Ilya Finkelshteyn was featured in Tan Dun's multimedia concerto
Ilya Finkelshteyn was featured in Tan Dun's multimedia concerto "The Map." (By Gregory Tucker)
Saturday, October 13, 2007

Baltimore Symphony Orchestra

Composer Tan Dun led the Baltimore Symphony Orchestra in a fascinating cultural journey through Russian and Asian music Thursday night at the Music Center at Strathmore.

Best known for penning the film score to "Crouching Tiger, Hidden Dragon," Tan is a minimalist conductor who allows music to ring out with little distortion of composers' original intentions. He effectively used the hall in Shostakovich's "Overture on Russian and Kirghiz Folk Themes," Op. 115, where the BSO's taut and prismatic melodies flowed with buoyancy. It took minimal coaxing for the musicians to engage in a cinematic and nuanced treatment of Alexander Borodin's "Polovtsian Dances." Tan emphasized the countermelodies amid the BSO's hallmark ability to balance its instrumental voices effortlessly.

While Tan's understated beat pattern caused tempo discrepancies initially in both pieces and in Borodin's final dance, in his own multimedia concerto "The Map," he unfailingly synchronized soloist and orchestra with videos displayed on three screens.

Featuring BSO principal cellist Ilya Finkelshteyn, the nine-movement work evoked the sounds -- and sights -- of ancient Chinese folk music. Through unconventional playing techniques, such as blustery exhalations through brass mouthpieces, the instrumentalists generated music and noises that integrated with the videos' soundtracks. Featuring traditional folk singing, percussion playing and a swaying ensemble of bamboo-reed mouth organs, the video documented the art of stones being struck and rubbed together to create a strangely melodic and rhythmic song.

The concert repeats tonight at 8 and tomorrow at 3 in Meyerhoff Symphony Hall.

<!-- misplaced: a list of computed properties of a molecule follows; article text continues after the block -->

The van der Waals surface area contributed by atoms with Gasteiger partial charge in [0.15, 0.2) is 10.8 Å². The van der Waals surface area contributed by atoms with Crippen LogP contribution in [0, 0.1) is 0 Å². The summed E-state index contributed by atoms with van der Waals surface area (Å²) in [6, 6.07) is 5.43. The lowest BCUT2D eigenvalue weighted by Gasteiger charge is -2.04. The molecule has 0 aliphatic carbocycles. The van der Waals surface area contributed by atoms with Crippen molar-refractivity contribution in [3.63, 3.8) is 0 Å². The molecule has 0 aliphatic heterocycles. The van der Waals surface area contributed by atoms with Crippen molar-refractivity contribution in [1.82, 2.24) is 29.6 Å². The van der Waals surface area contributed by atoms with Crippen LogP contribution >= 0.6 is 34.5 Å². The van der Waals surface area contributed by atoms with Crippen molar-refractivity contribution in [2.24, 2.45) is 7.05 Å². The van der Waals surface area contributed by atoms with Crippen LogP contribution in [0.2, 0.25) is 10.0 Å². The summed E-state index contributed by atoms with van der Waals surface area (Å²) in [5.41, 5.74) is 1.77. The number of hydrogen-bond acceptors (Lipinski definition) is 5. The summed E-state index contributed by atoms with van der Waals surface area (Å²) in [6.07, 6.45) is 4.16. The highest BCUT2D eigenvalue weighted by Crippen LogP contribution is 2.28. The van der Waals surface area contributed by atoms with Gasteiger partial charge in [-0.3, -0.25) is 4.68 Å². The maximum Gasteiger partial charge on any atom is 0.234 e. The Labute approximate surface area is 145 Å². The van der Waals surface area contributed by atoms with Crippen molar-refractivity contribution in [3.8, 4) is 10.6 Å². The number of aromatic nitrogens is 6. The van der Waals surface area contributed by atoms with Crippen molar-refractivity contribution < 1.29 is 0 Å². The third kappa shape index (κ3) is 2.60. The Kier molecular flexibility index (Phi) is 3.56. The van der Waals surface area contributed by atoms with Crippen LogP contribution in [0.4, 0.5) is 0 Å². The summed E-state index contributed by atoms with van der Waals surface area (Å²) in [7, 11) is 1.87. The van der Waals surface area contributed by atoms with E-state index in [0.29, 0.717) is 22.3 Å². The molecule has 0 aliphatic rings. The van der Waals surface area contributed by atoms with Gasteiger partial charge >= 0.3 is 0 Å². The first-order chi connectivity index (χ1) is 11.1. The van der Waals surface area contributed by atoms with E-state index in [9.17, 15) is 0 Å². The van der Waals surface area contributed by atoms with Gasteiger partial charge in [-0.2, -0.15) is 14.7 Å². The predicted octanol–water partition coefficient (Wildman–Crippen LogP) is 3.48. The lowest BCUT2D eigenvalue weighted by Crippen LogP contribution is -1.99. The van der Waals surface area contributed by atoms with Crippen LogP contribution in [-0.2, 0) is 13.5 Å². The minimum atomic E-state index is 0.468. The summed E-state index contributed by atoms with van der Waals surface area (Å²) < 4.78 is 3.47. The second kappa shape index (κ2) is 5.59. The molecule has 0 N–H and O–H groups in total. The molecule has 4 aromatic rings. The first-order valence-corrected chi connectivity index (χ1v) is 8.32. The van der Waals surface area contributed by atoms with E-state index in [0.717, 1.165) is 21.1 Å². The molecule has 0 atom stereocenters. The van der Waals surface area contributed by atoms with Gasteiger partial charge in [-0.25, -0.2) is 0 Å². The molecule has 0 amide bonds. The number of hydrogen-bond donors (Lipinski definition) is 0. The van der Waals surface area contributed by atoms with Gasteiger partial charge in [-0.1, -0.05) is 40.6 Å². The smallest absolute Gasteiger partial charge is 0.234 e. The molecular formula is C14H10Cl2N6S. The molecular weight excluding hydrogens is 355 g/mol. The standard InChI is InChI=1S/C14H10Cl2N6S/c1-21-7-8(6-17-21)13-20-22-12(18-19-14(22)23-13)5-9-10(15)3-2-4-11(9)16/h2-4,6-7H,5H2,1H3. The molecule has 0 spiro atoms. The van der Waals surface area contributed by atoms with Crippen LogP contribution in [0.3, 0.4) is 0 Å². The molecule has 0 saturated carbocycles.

-- Grace Jean

Christian Gerhaher

Christian Gerhaher's voice is at once lustrous and deeply penetrating, two qualities not always combined in a single baritone. This versatility is required of the music he has performed, ranging from the title role in Monteverdi's opera "Orfeo" (four centuries old) to major works of Bach, Schubert, Mahler, Britten and Orff. Presented Thursday by one of Washington's premier concert sponsors, the Vocal Arts Society, Gerhaher gave a capacity audience at the Austrian Embassy a glorious evening of lieder by Robert Schumann. Equally remarkable, all but one of the offerings date from Schumann's "song year" (1840), when he composed a record-breaking number of his most beautiful lieder -- and when he was in an unrelenting and agonizing state of mental deterioration from a still-unidentified cause.

Singing German lieder is a remarkably precarious undertaking, the musical settings largely based on lyric poetry that has its own musical timbres -- louds or softs, concentrated energy or tonal luminosity, restless pauses or breathless chases. But even the most inspired song settings of Schubert, Schumann and other composers can impose a sonic resonance lovely in itself but foreign to the timbre of the poems. Gerhaher, obviously well aware of these often-opposing sound qualities, subtly blended them into a meaningful new whole.

Despite a cold, Gerhaher delicately approached Schumann's daunting "Liederkreis" cycle of poems by the supreme lyricist Joseph von Eichendorff, capturing the intense dosage of languorous melancholy and biting irony that the composer lends to his setting. In the dramatic "Waldesgespraech," Gerhaher's operatic talents came into play, portraying the sorceress Loreley and his maiden victim, both characters sharply contrasted in the singer's tone and facial gestures. Accompanist Gerold Huber left no doubt that Schumann's piano writing vies with the vocal line in expressive power.

-- Cecelia Porter

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